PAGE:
Monday, 17 July 2017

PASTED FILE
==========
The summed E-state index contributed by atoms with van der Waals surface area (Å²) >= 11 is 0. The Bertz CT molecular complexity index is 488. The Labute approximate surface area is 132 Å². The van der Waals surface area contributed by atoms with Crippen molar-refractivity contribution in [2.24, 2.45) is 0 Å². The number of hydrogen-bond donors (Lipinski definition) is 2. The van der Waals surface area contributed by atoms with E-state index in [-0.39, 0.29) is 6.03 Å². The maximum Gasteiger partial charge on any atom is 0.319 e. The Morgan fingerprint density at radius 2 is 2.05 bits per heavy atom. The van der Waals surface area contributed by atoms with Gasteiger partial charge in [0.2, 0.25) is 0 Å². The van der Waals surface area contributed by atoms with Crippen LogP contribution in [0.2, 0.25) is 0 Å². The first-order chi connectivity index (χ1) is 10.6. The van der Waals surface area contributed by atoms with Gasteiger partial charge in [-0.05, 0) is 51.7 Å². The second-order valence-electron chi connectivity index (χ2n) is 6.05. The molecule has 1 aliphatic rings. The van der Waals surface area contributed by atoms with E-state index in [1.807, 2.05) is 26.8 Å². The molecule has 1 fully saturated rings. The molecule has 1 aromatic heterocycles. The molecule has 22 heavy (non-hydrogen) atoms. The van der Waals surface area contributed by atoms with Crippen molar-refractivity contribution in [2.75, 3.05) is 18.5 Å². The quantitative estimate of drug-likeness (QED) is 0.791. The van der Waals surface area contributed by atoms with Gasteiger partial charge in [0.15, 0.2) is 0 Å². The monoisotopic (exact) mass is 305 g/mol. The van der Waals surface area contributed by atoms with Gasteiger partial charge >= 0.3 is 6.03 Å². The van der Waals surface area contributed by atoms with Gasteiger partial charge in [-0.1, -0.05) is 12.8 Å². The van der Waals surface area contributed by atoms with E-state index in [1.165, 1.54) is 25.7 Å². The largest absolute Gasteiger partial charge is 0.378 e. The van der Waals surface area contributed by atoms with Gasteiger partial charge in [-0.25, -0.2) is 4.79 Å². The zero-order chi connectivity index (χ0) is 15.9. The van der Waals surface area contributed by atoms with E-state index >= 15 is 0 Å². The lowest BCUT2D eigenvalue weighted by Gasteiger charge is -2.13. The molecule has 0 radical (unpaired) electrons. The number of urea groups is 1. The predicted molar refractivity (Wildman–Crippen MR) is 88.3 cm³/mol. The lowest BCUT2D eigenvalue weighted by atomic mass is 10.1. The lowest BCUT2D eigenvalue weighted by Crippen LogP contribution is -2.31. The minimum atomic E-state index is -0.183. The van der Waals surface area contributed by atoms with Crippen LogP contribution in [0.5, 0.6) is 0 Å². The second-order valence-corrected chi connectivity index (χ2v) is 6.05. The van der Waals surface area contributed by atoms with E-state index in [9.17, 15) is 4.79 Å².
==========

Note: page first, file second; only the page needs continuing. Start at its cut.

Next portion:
138. In directing Eka to 'bring your mind here', Bodhidharma exemplifies the Zen master's use of upaya (skillful means) in teaching a disciple. Not only does he divert the desperate energy of Eka's search for peace of mind but he also undercuts Eka's motivating image of what he imagines peace of mind to be. If, like Eka, we are purposely looking for something we call 'peace of mind', we are in all likelihood looking for the wrong thing. So if it is peace of mind we really want we will need to let go of our preconceptions about what it is. Just pause for a moment and reflect on what the insurance industry and the financial institutions market as peace of mind. How immune are we to the images with which the market bombards us? We would do well to heed the advice of T.S. Eliot and search 'without hope,/ For hope would be hope for the wrong thing'. 

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